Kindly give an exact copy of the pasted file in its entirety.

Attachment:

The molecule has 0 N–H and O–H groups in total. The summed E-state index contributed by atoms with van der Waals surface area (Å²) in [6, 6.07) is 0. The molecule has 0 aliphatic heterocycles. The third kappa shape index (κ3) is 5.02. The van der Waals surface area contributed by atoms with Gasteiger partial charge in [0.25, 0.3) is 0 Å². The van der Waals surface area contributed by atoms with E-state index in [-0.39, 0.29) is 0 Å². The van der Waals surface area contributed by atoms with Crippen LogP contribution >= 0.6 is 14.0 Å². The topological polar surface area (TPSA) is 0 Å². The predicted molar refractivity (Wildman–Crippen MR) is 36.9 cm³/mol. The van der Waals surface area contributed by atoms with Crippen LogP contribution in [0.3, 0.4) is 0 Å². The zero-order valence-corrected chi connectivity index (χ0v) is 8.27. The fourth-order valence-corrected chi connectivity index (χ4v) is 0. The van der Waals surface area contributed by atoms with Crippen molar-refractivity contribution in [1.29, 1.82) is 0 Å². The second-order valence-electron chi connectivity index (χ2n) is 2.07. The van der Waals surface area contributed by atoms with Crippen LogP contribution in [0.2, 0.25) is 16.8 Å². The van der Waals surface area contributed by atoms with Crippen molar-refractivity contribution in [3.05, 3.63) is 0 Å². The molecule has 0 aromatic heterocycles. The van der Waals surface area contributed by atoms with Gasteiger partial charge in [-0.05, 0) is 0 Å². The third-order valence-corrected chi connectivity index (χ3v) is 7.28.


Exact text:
The molecule has 0 N–H and O–H groups in total. The summed E-state index contributed by atoms with van der Waals surface area (Å²) in [6, 6.07) is 0. The molecule has 0 aliphatic heterocycles. The third kappa shape index (κ3) is 5.02. The van der Waals surface area contributed by atoms with Gasteiger partial charge in [0.25, 0.3) is 0 Å². The van der Waals surface area contributed by atoms with E-state index in [-0.39, 0.29) is 0 Å². The van der Waals surface area contributed by atoms with Crippen LogP contribution >= 0.6 is 14.0 Å². The topological polar surface area (TPSA) is 0 Å². The predicted molar refractivity (Wildman–Crippen MR) is 36.9 cm³/mol. The van der Waals surface area contributed by atoms with Crippen LogP contribution in [0.3, 0.4) is 0 Å². The zero-order valence-corrected chi connectivity index (χ0v) is 8.27. The fourth-order valence-corrected chi connectivity index (χ4v) is 0. The van der Waals surface area contributed by atoms with Crippen molar-refractivity contribution in [1.29, 1.82) is 0 Å². The second-order valence-electron chi connectivity index (χ2n) is 2.07. The van der Waals surface area contributed by atoms with Crippen LogP contribution in [0.2, 0.25) is 16.8 Å². The van der Waals surface area contributed by atoms with Crippen molar-refractivity contribution in [3.05, 3.63) is 0 Å². The molecule has 0 aromatic heterocycles. The van der Waals surface area contributed by atoms with Gasteiger partial charge in [-0.05, 0) is 0 Å². The third-order valence-corrected chi connectivity index (χ3v) is 7.28.